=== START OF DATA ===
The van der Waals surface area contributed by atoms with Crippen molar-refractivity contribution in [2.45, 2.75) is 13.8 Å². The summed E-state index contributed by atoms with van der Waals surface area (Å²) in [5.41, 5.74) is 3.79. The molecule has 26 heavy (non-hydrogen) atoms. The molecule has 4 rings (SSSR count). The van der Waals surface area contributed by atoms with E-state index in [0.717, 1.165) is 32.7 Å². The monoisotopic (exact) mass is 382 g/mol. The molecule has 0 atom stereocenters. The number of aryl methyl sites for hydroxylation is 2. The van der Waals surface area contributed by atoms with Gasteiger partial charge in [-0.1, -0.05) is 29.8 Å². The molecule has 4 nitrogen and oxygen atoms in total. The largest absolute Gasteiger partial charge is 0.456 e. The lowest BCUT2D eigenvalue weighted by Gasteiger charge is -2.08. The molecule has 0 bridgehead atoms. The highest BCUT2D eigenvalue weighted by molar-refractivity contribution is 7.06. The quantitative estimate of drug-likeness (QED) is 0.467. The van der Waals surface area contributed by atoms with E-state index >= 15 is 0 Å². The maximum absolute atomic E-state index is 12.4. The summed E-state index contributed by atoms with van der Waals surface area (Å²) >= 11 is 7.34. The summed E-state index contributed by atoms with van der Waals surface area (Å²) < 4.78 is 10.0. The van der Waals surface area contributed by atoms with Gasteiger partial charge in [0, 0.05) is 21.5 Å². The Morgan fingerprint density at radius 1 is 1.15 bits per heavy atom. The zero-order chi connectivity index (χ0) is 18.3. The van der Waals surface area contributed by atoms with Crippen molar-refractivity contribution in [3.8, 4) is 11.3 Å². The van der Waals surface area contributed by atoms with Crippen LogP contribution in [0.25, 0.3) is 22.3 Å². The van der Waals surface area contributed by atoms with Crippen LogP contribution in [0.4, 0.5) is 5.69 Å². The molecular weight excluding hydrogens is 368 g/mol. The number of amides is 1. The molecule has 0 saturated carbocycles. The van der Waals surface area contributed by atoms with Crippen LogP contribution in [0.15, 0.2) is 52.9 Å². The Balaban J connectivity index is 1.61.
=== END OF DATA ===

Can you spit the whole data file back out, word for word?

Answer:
The van der Waals surface area contributed by atoms with Crippen molar-refractivity contribution in [2.45, 2.75) is 13.8 Å². The summed E-state index contributed by atoms with van der Waals surface area (Å²) in [5.41, 5.74) is 3.79. The molecule has 26 heavy (non-hydrogen) atoms. The molecule has 4 rings (SSSR count). The van der Waals surface area contributed by atoms with E-state index in [0.717, 1.165) is 32.7 Å². The monoisotopic (exact) mass is 382 g/mol. The molecule has 0 atom stereocenters. The number of aryl methyl sites for hydroxylation is 2. The van der Waals surface area contributed by atoms with Gasteiger partial charge in [-0.1, -0.05) is 29.8 Å². The molecule has 4 nitrogen and oxygen atoms in total. The largest absolute Gasteiger partial charge is 0.456 e. The lowest BCUT2D eigenvalue weighted by Gasteiger charge is -2.08. The molecule has 0 bridgehead atoms. The highest BCUT2D eigenvalue weighted by molar-refractivity contribution is 7.06. The quantitative estimate of drug-likeness (QED) is 0.467. The van der Waals surface area contributed by atoms with E-state index >= 15 is 0 Å². The maximum absolute atomic E-state index is 12.4. The summed E-state index contributed by atoms with van der Waals surface area (Å²) >= 11 is 7.34. The summed E-state index contributed by atoms with van der Waals surface area (Å²) < 4.78 is 10.0. The van der Waals surface area contributed by atoms with Gasteiger partial charge in [0, 0.05) is 21.5 Å². The Morgan fingerprint density at radius 1 is 1.15 bits per heavy atom. The zero-order chi connectivity index (χ0) is 18.3. The van der Waals surface area contributed by atoms with Crippen molar-refractivity contribution in [3.8, 4) is 11.3 Å². The van der Waals surface area contributed by atoms with Crippen LogP contribution in [0.25, 0.3) is 22.3 Å². The van der Waals surface area contributed by atoms with Crippen LogP contribution in [0.4, 0.5) is 5.69 Å². The molecular weight excluding hydrogens is 368 g/mol. The number of amides is 1. The molecule has 0 saturated carbocycles. The van der Waals surface area contributed by atoms with Crippen LogP contribution in [0.15, 0.2) is 52.9 Å². The Balaban J connectivity index is 1.61.